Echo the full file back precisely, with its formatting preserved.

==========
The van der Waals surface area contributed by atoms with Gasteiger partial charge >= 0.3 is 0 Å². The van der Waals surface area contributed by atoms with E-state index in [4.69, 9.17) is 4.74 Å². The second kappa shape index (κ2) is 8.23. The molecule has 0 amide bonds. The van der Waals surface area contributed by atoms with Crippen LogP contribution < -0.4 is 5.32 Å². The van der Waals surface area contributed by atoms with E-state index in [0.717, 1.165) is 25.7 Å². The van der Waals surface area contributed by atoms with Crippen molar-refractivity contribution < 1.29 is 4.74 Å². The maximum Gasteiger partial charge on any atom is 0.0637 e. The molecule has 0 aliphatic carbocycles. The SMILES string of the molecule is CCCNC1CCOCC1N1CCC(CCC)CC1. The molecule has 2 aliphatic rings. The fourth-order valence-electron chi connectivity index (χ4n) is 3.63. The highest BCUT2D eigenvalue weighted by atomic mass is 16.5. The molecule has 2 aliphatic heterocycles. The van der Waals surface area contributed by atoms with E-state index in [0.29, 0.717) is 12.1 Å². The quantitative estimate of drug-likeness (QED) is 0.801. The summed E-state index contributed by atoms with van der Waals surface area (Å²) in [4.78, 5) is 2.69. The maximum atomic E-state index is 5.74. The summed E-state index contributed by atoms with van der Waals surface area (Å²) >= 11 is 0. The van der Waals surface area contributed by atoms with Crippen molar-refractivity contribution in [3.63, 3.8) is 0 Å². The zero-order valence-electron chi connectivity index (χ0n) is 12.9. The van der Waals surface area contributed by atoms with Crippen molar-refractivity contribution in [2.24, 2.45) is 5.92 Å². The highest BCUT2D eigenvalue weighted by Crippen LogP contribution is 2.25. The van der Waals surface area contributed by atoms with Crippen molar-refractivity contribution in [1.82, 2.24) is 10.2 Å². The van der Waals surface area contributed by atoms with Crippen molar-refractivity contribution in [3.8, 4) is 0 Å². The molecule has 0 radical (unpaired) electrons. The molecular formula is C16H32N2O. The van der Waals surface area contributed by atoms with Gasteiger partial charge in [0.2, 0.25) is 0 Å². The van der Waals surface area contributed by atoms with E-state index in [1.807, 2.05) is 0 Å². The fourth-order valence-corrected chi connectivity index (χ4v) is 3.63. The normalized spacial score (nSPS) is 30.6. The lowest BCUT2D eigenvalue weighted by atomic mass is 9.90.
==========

The van der Waals surface area contributed by atoms with Gasteiger partial charge >= 0.3 is 0 Å². The van der Waals surface area contributed by atoms with E-state index in [4.69, 9.17) is 4.74 Å². The second kappa shape index (κ2) is 8.23. The molecule has 0 amide bonds. The van der Waals surface area contributed by atoms with Crippen LogP contribution < -0.4 is 5.32 Å². The van der Waals surface area contributed by atoms with E-state index in [0.717, 1.165) is 25.7 Å². The van der Waals surface area contributed by atoms with Crippen molar-refractivity contribution < 1.29 is 4.74 Å². The maximum Gasteiger partial charge on any atom is 0.0637 e. The molecule has 0 aliphatic carbocycles. The SMILES string of the molecule is CCCNC1CCOCC1N1CCC(CCC)CC1. The molecule has 2 aliphatic rings. The fourth-order valence-electron chi connectivity index (χ4n) is 3.63. The highest BCUT2D eigenvalue weighted by atomic mass is 16.5. The molecule has 2 aliphatic heterocycles. The van der Waals surface area contributed by atoms with E-state index in [0.29, 0.717) is 12.1 Å². The quantitative estimate of drug-likeness (QED) is 0.801. The summed E-state index contributed by atoms with van der Waals surface area (Å²) in [4.78, 5) is 2.69. The maximum atomic E-state index is 5.74. The summed E-state index contributed by atoms with van der Waals surface area (Å²) >= 11 is 0. The van der Waals surface area contributed by atoms with Crippen molar-refractivity contribution in [3.63, 3.8) is 0 Å². The zero-order valence-electron chi connectivity index (χ0n) is 12.9. The van der Waals surface area contributed by atoms with Crippen molar-refractivity contribution in [2.24, 2.45) is 5.92 Å². The highest BCUT2D eigenvalue weighted by Crippen LogP contribution is 2.25. The van der Waals surface area contributed by atoms with Crippen molar-refractivity contribution in [1.82, 2.24) is 10.2 Å². The van der Waals surface area contributed by atoms with Crippen molar-refractivity contribution in [3.8, 4) is 0 Å². The molecule has 0 radical (unpaired) electrons. The molecular formula is C16H32N2O. The van der Waals surface area contributed by atoms with Gasteiger partial charge in [0.2, 0.25) is 0 Å². The van der Waals surface area contributed by atoms with E-state index in [1.807, 2.05) is 0 Å². The fourth-order valence-corrected chi connectivity index (χ4v) is 3.63. The normalized spacial score (nSPS) is 30.6. The lowest BCUT2D eigenvalue weighted by atomic mass is 9.90.